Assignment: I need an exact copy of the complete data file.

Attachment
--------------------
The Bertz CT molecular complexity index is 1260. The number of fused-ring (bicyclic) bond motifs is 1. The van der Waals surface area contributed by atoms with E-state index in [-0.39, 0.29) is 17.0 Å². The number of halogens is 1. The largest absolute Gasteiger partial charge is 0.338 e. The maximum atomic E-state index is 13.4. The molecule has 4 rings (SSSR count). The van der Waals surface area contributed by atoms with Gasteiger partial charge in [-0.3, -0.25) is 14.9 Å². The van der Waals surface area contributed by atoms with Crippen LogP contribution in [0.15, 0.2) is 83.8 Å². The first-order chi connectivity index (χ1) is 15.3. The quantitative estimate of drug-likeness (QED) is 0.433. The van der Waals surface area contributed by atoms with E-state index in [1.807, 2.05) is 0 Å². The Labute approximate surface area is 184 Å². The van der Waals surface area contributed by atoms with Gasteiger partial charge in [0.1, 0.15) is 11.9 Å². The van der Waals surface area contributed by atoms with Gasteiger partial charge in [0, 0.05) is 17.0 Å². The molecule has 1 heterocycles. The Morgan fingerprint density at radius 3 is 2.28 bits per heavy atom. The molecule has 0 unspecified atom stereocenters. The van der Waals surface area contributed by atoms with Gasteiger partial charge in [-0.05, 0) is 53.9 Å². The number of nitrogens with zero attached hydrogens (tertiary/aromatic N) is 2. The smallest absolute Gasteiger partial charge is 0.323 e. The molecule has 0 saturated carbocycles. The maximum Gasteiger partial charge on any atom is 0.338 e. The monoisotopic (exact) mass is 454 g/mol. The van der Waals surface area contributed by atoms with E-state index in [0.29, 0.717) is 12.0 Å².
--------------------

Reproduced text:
The Bertz CT molecular complexity index is 1260. The number of fused-ring (bicyclic) bond motifs is 1. The van der Waals surface area contributed by atoms with E-state index in [-0.39, 0.29) is 17.0 Å². The number of halogens is 1. The largest absolute Gasteiger partial charge is 0.338 e. The maximum atomic E-state index is 13.4. The molecule has 4 rings (SSSR count). The van der Waals surface area contributed by atoms with Gasteiger partial charge in [-0.3, -0.25) is 14.9 Å². The van der Waals surface area contributed by atoms with Crippen LogP contribution in [0.15, 0.2) is 83.8 Å². The first-order chi connectivity index (χ1) is 15.3. The quantitative estimate of drug-likeness (QED) is 0.433. The van der Waals surface area contributed by atoms with E-state index in [1.807, 2.05) is 0 Å². The Labute approximate surface area is 184 Å². The van der Waals surface area contributed by atoms with Gasteiger partial charge in [0.1, 0.15) is 11.9 Å². The van der Waals surface area contributed by atoms with Gasteiger partial charge in [0, 0.05) is 17.0 Å². The molecule has 1 heterocycles. The Morgan fingerprint density at radius 3 is 2.28 bits per heavy atom. The molecule has 0 unspecified atom stereocenters. The van der Waals surface area contributed by atoms with Gasteiger partial charge in [-0.05, 0) is 53.9 Å². The number of nitrogens with zero attached hydrogens (tertiary/aromatic N) is 2. The smallest absolute Gasteiger partial charge is 0.323 e. The molecule has 0 saturated carbocycles. The maximum Gasteiger partial charge on any atom is 0.338 e. The monoisotopic (exact) mass is 454 g/mol. The van der Waals surface area contributed by atoms with E-state index in [0.29, 0.717) is 12.0 Å².